Interview, October 2004

Interview with Elfriede Jelinek after the announcement of the 2004 Nobel Prize in Literature, October 7, 2004. Reporter was Anders Lindqvist, SVT, the Swedish public service broadcaster. Translated from Swedish/German.

The phone is constantly ringing in the middle class area in Vienna where Elfriede Jelinek lives, but there is no invasion of journalists. Jelinek does not like showing herself and is left alone. But she was astonished when she received the phone call about the Prize.

– At 12:30 I got a call from the Secretary of the Swedish Academy. He personally informed me about the decision in German. It felt like having a black hole in my head – and it still does.

Elfriede Jelinek is an amiable but frail person who lives in seclusion. She has more or less withdrawn from public appearances and will not be coming to Stockholm to personally accept the Prize.

– I would gladly do it but I am suffering from social phobia. I cannot manage being in a crowd of people. I cannot stand public attention, I just can’t. Of course, if I may I might write something instead.

She had a difficult childhood, both her parents were ill, and for sometime now she has been critical of Austrian society.

– The government has once again made the right socially acceptable. That was when I finally parted ways with Austria. I forbade them to perform my plays in the state theaters, and I took all of them back because it does not give anything.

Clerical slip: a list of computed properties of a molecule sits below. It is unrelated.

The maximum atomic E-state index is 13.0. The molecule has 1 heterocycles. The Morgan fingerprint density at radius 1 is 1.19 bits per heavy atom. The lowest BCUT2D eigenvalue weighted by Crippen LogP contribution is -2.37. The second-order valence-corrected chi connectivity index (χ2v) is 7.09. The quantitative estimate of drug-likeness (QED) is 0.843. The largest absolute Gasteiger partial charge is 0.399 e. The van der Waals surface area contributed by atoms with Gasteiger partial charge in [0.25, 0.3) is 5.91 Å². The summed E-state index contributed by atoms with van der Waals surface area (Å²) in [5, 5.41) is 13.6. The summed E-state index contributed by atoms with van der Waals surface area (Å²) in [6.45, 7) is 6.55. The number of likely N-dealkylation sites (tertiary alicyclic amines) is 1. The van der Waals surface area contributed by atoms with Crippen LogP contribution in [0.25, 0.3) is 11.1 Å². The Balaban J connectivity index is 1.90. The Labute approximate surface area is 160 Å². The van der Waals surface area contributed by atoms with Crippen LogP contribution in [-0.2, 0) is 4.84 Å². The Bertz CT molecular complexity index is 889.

She is no longer a Marxist but definitely describes herself as a left-wing feminist.

– I do not fight against men, but against the system that is sexist. The system that judges the worth of women, the system that judges a woman’s worth through her youthful body and looks and not for what she does. Men are defined through what they do, women through their looks.

She is both a dramatist and prose writer, but above all a writer who experiments and breaks borders.

– My plays are made up of long monologues, which is similar to prose working with the language. If I have to describe my literature, then it can be likened to a musical or compositional work with the language. The problem is that it is difficult to translate. In that sense, I am a provincial writer …

Copyright © Sveriges Television AB, 2004

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